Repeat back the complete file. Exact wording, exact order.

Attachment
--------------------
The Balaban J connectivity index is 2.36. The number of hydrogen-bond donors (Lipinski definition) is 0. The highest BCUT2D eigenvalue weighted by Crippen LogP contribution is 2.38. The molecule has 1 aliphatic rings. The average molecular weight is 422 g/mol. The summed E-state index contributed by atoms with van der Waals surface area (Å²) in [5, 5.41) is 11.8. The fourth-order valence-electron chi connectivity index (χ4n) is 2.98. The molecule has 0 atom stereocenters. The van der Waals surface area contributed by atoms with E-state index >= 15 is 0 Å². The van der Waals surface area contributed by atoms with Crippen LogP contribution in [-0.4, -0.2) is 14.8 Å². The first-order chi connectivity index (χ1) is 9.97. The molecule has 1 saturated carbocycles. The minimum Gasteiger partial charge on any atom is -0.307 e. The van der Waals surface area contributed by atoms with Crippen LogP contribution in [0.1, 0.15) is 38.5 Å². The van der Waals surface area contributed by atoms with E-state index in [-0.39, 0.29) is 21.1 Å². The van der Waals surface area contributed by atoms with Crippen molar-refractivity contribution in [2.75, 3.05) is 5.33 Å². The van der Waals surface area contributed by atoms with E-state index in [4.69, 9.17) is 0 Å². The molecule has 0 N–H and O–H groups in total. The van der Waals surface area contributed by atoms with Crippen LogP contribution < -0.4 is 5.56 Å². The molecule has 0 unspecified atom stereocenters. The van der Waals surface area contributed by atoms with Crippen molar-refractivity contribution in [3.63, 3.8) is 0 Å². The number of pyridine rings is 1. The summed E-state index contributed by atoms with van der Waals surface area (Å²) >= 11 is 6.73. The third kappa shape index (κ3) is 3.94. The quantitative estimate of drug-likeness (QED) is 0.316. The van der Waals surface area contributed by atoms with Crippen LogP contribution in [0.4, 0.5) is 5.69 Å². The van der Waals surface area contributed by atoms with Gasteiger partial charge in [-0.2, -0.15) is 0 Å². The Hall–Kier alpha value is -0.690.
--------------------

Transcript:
The Balaban J connectivity index is 2.36. The number of hydrogen-bond donors (Lipinski definition) is 0. The highest BCUT2D eigenvalue weighted by Crippen LogP contribution is 2.38. The molecule has 1 aliphatic rings. The average molecular weight is 422 g/mol. The summed E-state index contributed by atoms with van der Waals surface area (Å²) in [5, 5.41) is 11.8. The fourth-order valence-electron chi connectivity index (χ4n) is 2.98. The molecule has 0 atom stereocenters. The van der Waals surface area contributed by atoms with E-state index >= 15 is 0 Å². The van der Waals surface area contributed by atoms with Crippen LogP contribution in [-0.4, -0.2) is 14.8 Å². The first-order chi connectivity index (χ1) is 9.97. The molecule has 1 saturated carbocycles. The minimum Gasteiger partial charge on any atom is -0.307 e. The van der Waals surface area contributed by atoms with Crippen LogP contribution in [0.1, 0.15) is 38.5 Å². The van der Waals surface area contributed by atoms with E-state index in [-0.39, 0.29) is 21.1 Å². The van der Waals surface area contributed by atoms with Crippen molar-refractivity contribution in [2.75, 3.05) is 5.33 Å². The van der Waals surface area contributed by atoms with E-state index in [4.69, 9.17) is 0 Å². The molecule has 0 N–H and O–H groups in total. The van der Waals surface area contributed by atoms with Crippen LogP contribution < -0.4 is 5.56 Å². The molecule has 0 unspecified atom stereocenters. The van der Waals surface area contributed by atoms with Crippen molar-refractivity contribution in [3.63, 3.8) is 0 Å². The number of pyridine rings is 1. The summed E-state index contributed by atoms with van der Waals surface area (Å²) >= 11 is 6.73. The third kappa shape index (κ3) is 3.94. The quantitative estimate of drug-likeness (QED) is 0.316. The van der Waals surface area contributed by atoms with Crippen LogP contribution in [0.4, 0.5) is 5.69 Å². The van der Waals surface area contributed by atoms with Gasteiger partial charge in [-0.2, -0.15) is 0 Å². The Hall–Kier alpha value is -0.690.